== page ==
Saturday, July 3, 2010

The Real Problem

The last time the oceans endured such a drastic change in chemistry was 65 million years ago, about the same time the dinosaurs went extinct.” -- Dr. Ken Caldeira, Stanford University

The Gulf of Mexico oil disaster has already produced a surface slick larger than Delaware, along with vast plumes of oil of untold size lurking beneath the surface. The spill, when and if BP manages to stop it by drilling relief wells (God, I hope that works), will probably total about 1 percent of the total volume of the Gulf of Mexico, based on current estimates.

We’re talking about a arge problem here, and I started researching for this column with the idea that the media were not covering it to the extent that it deserves. If BP does not manage to stop this leak (and they haven’t proven terribly adept at anything except making asses of themselves so far), there is no telling what irreversible damage could occur.

This could conceivably bubble into a 9/11-scale disaster, but we are not seeing 9/11-type coverage of it in the media, and the government is not showing a 9/11-type response. What gives?

Looking for facts, I stumbled into the above quote from Dr. Caldeira, a leading global ecologist. At first, it seemed to affirm my fears.

But, it turns out, he was not referring to the oil spill.

He was actually referring to ocean acidity. As oceans become more acidic, sea life finds it harder and harder to survive.

Why does this matter? Oceans absorb about 30 percent of all human-produced carbon, making them the largest carbon sink in the world. Microscopic plants called plankton are largely responsible for absorbing carbon and turning it into oxygen, much like land-based vegetation does.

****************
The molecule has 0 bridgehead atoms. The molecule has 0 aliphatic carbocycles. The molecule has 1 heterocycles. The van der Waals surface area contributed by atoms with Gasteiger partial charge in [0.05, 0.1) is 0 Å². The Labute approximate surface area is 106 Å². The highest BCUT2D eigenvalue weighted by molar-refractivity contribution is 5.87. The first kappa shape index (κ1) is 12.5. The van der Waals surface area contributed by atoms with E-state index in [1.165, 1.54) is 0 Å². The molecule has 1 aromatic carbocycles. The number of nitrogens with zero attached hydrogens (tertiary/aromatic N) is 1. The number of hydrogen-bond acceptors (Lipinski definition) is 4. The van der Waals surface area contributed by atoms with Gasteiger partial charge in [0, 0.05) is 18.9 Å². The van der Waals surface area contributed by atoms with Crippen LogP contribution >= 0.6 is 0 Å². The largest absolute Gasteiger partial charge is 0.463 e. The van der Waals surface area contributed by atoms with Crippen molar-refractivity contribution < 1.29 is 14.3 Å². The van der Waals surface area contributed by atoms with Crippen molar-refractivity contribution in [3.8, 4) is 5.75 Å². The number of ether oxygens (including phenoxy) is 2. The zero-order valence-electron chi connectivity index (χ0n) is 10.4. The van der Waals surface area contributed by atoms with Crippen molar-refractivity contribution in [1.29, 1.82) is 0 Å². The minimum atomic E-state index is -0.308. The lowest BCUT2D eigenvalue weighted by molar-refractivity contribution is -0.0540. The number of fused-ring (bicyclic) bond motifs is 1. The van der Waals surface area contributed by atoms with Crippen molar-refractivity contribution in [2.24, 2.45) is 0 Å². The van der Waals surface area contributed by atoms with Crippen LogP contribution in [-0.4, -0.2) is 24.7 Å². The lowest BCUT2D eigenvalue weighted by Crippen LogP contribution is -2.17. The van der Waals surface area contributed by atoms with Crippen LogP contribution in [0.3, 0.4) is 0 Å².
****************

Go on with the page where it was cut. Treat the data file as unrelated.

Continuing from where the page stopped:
Plankton, along with coral, mollusks, and everything that feeds on them, are vulnerable to increased acidity. The Pacific is already In fact, ocean water may become acidic enough over the next 50 years to corrode sea shells.

What is causing the increased acidity?

You guessed it -- too much carbon.

Too much burning coal and petroleum, in other words.

We’re fortunate to have plankton to clean up that mess for us, but it looks like we’re overloading their capacity. The result: worldwide plankton growth has steadily declined for the past 20 years.

The Gulf of Mexico situation, estimated at 500,000 to 800,000 barrels spewed into the ocean so far, is a colossal disaster. But Americans consume 25 to 50 times that much oil every single day.

Dr. Caldeira appeared on Good Morning America April 22, two days after the Deepwater Horizon explosion, before anybody knew about oil leaking into the Gulf of Mexico. He said, “We’re risking something that will change the way oceans are for the rest of human civilization.”

That seems optimistic. Without healthy oceans, there could be no human civilization.

At some point, the majority of us are going to realize that we depend on the Earth in a lot of ways we haven’t even discovered yet. We survive thanks to a delicate balance of unique circumstances.

Then again, those windmills are kind of an eyesore.

No comments: